Disability rights are Workers’ Rights

disability rights are workers’ rights

disability rights are workers’ rights

United States: The most obvious signs of the tens of thousands of graduate student workers, postdoctoral students, and career researchers participating in an indefinite work stoppage across the University of California are likely empty labs and classrooms and workers carrying “UAW ON STRIKE: UNFAIR LABOR PRACTICE” signs. However, not all employees who are refusing to work may be in person.

The UC Access Now coalition was founded in the summer of 2020 under the leadership of third-year UC Davis master’s student Megan Lynch. Physical strike lines, according to her, could not be as accommodating to disabled workers.

Workers must picket for a total of 20 hours to be eligible for strike compensation, which must be completed in four-hour shifts.

“Some individuals, with the pandemic still going on, can’t take that risk,” she said of a four-hour stint at an inhospitable picket line. “Even without the epidemic, they lack the physical strength to handle that. That doesn’t imply that they are powerless to make a difference.”

Lynch said that lack of widespread masking during a potential respiratory disease epidemic and strike lines sitting in the midst of lawns, which can be a barrier for individuals with impaired mobility, are other reasons the physical line may not be as friendly to disabled workers.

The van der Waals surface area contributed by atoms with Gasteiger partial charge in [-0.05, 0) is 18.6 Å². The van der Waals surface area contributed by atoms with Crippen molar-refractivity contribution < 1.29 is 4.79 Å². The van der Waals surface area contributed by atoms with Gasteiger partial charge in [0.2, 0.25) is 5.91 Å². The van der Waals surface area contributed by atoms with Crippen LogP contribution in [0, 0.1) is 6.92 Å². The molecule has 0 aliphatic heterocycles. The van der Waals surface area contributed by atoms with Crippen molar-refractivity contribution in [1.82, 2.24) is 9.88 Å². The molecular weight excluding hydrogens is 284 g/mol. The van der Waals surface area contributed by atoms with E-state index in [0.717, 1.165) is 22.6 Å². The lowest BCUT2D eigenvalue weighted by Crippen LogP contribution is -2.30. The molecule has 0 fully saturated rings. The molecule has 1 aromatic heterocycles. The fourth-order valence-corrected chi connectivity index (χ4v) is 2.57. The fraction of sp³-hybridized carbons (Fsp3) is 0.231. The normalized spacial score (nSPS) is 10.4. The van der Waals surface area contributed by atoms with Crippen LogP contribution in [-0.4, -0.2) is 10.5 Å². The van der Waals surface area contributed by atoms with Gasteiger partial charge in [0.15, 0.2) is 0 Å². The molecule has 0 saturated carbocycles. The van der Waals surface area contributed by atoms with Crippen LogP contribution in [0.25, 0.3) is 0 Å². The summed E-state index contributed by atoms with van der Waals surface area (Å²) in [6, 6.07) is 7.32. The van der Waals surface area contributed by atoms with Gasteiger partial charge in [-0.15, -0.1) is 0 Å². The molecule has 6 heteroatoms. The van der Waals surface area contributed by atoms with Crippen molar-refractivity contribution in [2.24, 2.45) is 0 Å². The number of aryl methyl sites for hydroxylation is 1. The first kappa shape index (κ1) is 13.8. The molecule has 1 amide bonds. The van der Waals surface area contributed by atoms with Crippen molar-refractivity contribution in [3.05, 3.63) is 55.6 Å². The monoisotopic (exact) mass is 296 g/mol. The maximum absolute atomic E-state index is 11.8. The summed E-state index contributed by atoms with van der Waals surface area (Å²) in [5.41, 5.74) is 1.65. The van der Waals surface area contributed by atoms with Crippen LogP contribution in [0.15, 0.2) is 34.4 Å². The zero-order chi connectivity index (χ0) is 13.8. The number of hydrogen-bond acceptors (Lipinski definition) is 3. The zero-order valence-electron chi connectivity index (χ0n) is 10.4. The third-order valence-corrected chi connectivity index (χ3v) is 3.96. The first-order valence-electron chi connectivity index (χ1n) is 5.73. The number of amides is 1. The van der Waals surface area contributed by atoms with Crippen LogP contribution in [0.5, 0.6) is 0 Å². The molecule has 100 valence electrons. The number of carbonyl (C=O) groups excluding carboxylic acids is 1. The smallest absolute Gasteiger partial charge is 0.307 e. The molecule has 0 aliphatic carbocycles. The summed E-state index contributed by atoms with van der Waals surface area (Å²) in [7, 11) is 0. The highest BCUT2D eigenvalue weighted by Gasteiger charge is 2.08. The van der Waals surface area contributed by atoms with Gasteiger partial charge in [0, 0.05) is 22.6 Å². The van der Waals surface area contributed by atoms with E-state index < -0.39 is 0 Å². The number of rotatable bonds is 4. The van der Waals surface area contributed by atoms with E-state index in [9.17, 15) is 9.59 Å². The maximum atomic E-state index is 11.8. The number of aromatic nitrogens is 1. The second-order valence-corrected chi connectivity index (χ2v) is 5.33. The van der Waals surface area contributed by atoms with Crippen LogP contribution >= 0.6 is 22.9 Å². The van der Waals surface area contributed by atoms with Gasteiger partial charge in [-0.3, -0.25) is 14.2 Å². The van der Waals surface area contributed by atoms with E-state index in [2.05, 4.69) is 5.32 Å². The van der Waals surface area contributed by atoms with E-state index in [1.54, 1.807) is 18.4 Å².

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Even while not all striking disabled workers are physically on the picket line, they are all working to make accessibility a top priority and create more inclusive, equitable union contracts. Disabled workers are pushing for articles that could codify the right for a teacher or student to request universal masking in a particular space, ensure COVID-19 mitigations like continued access to PCR testing, and establish universal online access without accommodation as bargaining teams develop contract proposals. They see it as a way of arguing that “workers’ rights are disability rights.”

Open-door bargaining sessions that are accessible online via Zoom are a requirement for worker transparency and union leadership responsibility.

A petition urging that negotiation teams not hold private meetings has been signed by hundreds of striking rank-and-file employees and students.

That’s partly so the workers can guarantee demands like linking annual raises to local cost-of-living adjustments, or COLAs, are kept in union proposals.

The COLA was temporarily removed off the negotiating table last week when the UAW 2865 and SRU-UAW bargaining teams opted to remove the wording linking pay increases to cost of living adjustments. Union members who were in the rank and file disagreed with the decision.

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